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Pregnancy And Your Mouth

By DR ANDRE CLARKE

PREGNANCY is a time of great happiness and fulfilment for most women. However, both the woman and her developing child face various health risks during the nine months of pregnancy. It is during this gestation period that the expectant mother’s diet, habits and hormonal changes impact her health and that of her unborn child. It is therefore essential that all pregnancies be monitored by skilled healthcare providers to ensure the health of the woman during the pregnancy, childbirth and the postpartum period (weeks immediately following childbirth).

Anecdotally, it is accepted that approximately 10 per cent of all women in the age group 15 years to 44 years are pregnant and, of course, that all of these women have mouth changes associated with pregnancy. Some changes are minor and may go unnoticed, while others are very noticeable.

There is a notion that pregnancy causes tooth loss (“a teet pull out for ew’ry baby”) and that calcium is removed in significant amounts from the mother’s teeth to supply the unborn child’s needs. There is no scientific evidence to support this. Calcium present in the teeth is in a stable crystalline form, and as such, is not available to the systemic circulation.

Dental cavities

There exists a relationship between dental cavities and pregnancy, although it is not well defined. Pregnancy does not directly contribute to cavities; an increase in cavities during pregnancy can be attributed to a rise in local cavity forming factors. This rise occurs because pregnancy commonly causes an increase in appetite and often a craving for unusual foods. When these cravings are for foods which can cause cavities in the absence of proper oral hygiene, the pregnant woman increases her risk of getting cavities at this time.

Morning sickness vomiting

Sometimes in pregnancy teeth can become worn away because of stomach acid washing over them. This can occur as a result of repeated morning sickness vomiting or esophageal reflux disease. It is advisable for an expectant mother to rinse her mouth with water immediately after vomiting to remove the residue stomach acid from the mouth thereby reducing any potential damage to teeth.

Gingivitis

Gingivitis (inflamed gums) is the commonest mouth change associated with pregnancy. It has been reported to occur in 60 per cent to 75 per cent of all pregnant women. Gum changes usually occur in association with poor oral hygiene and local irritants, especially plaque. However, the hormonal and vascular (blood vessels) changes that accompany pregnancy often exaggerate the inflammatory response to these local irritants. Gum changes are most noticeable from the second month of gestation, reaching a maximum in the eighth month. These changes occur earlier and more frequently to the front of the mouth. The severity of the gum disease lessens after childbirth, but the gums do not necessarily return to its pre-pregnancy condition.

Pregnancy tumours

In addition, pregnancy may also cause single, tumour-like growths on the gums in 10 per cent of pregnant women. It usually occurs on the gum that is between the teeth or other areas of frequent irritation. This localised area of gum enlargement is called a pregnancy tumour, epulis gravidarum or pregnancy granuloma. Generally, the lesion will regress after childbirth, however, surgical removal is often required for complete removal.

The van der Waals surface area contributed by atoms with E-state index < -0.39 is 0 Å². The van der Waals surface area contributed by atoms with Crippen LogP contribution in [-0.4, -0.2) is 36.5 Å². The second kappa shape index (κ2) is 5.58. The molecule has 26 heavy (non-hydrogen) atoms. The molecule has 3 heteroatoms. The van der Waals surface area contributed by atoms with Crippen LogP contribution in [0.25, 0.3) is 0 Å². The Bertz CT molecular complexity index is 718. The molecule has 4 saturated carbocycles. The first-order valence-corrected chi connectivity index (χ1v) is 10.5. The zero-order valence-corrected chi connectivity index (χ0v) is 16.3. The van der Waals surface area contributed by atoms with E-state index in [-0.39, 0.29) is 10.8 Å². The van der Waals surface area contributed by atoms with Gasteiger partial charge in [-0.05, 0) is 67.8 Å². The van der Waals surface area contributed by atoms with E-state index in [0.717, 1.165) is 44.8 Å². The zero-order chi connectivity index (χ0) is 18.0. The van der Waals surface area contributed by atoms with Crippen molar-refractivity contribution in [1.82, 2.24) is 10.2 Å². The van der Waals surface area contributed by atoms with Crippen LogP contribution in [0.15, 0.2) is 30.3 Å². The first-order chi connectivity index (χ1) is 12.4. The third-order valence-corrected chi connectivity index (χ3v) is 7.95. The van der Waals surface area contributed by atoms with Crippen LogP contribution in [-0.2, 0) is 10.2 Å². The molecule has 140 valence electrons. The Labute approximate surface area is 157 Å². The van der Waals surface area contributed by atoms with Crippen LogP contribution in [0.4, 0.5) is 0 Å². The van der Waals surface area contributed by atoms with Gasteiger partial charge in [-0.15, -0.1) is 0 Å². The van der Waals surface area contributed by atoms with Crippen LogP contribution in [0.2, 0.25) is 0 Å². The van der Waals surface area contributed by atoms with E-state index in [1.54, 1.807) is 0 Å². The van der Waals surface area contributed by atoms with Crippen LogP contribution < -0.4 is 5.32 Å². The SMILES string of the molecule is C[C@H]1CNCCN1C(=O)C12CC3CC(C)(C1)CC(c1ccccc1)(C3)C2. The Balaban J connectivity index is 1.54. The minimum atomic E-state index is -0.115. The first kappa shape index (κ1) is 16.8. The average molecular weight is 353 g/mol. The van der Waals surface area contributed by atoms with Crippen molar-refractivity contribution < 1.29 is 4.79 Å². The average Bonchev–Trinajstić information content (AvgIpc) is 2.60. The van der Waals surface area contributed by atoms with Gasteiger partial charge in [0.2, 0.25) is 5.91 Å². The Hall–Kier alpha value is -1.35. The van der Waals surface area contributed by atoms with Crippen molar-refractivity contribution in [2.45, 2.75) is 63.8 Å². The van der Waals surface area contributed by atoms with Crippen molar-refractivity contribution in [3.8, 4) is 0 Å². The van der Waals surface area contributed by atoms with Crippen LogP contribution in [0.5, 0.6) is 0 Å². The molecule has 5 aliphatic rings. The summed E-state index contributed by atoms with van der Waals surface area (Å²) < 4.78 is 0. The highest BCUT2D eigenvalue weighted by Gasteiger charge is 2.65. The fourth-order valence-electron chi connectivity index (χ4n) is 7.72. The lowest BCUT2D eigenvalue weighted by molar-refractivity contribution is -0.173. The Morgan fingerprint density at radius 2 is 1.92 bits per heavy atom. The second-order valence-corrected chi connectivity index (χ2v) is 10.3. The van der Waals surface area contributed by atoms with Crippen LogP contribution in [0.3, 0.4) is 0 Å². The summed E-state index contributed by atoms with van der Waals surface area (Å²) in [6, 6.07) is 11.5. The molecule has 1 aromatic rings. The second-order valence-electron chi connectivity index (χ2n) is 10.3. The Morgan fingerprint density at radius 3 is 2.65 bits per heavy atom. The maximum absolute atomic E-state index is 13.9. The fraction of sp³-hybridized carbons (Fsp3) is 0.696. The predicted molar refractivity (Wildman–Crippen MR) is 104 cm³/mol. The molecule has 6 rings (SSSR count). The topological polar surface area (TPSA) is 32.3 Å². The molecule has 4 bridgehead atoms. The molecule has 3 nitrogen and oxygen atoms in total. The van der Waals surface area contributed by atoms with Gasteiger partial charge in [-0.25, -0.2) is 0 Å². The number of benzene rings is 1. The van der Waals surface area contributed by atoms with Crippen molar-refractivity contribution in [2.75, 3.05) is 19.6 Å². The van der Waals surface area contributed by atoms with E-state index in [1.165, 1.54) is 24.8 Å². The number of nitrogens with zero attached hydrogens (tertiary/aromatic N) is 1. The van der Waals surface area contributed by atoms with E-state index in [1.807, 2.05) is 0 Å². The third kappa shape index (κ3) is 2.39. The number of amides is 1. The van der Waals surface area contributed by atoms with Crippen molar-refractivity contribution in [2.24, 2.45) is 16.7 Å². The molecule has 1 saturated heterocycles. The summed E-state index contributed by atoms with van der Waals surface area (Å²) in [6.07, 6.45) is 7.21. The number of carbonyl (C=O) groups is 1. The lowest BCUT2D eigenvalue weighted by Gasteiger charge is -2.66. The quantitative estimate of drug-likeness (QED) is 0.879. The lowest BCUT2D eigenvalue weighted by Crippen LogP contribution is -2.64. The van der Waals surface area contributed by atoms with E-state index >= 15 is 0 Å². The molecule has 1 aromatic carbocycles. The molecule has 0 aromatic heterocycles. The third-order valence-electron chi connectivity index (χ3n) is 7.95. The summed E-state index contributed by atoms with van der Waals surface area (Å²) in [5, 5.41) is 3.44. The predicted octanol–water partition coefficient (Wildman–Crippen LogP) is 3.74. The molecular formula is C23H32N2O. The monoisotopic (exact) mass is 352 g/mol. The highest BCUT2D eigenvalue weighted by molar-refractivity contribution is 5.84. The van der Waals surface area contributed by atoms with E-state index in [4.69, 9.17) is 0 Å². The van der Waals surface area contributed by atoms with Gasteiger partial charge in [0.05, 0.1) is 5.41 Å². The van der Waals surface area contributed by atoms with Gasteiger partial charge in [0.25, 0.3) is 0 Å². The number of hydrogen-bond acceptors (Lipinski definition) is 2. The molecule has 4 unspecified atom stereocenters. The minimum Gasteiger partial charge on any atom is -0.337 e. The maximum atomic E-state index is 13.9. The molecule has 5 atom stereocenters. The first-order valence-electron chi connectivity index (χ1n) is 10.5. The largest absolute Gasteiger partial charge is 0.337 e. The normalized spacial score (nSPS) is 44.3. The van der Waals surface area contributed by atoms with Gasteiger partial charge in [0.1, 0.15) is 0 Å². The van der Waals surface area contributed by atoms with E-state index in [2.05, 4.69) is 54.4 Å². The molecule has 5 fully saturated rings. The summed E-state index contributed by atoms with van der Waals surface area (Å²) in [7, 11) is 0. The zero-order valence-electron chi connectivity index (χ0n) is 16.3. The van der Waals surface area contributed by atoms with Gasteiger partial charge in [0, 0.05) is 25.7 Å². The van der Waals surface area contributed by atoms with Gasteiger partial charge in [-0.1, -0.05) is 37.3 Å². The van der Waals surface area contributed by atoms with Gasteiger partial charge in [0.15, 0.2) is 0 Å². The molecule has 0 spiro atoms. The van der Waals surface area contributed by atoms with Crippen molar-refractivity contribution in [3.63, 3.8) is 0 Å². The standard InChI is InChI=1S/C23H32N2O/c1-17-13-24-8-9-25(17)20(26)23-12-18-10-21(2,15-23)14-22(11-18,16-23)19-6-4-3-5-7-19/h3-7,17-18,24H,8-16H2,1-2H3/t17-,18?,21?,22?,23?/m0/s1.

Hormonal alterations

Hormonal alterations associated with pregnancy sometimes also cause dry mouth and drinking more water and chewing sugarless gum can help. These hormonal changes can sometimes also cause pregnant women to have excessive secretion of saliva. It usually begins at two to three weeks into the pregnancy gestation and may abate at the end of the first trimester. In some instances, it continues until the day of delivery.

Periodontal disease

All pregnant women want the best for themselves and their unborn baby and must be aware of all the factors that can influence their baby’s health. A preterm birth is one common cause of low birth weight, which has unwanted health impacts of a newborn. Maternal risk factors for preterm low birth weight (PLBW) include: age, low socioeconomic status, alcohol and tobacco use, diabetes, obesity, hypertension and genitourinary tract infections. PLBW results in significant morbidity and mortality of infants.

Recent research suggests a previously unrecognised risk factor for PLBW. Periodontal disease is that risk factor. Health care for the pregnant woman should therefore include an assessment of her mouth and gums. If diagnosed, periodontal disease must be treated. It should include a thorough cleaning or scaling and a root planning, to decrease the infection and subsequent inflammation caused by the disease. This will reduce the risk of PLBW and the unwanted health impacts it has on the newborn.

It is important then, if you are pregnant or considering becoming pregnant, that you seek a consultation with your dentist and doctor for a complete comprehensive assessment. Your unborn child is your most precious gift.

• This article is for informational purposes only. It is not intended and may not be treated as, a substitute for professional medical/dental advice, diagnosis, or treatment. Always seek the advice of a physician or dental professional with any questions you may have regarding a medical/dental condition. Never disregard professional medical/dental advice or delay in seeking it because of a purely informational publication.”

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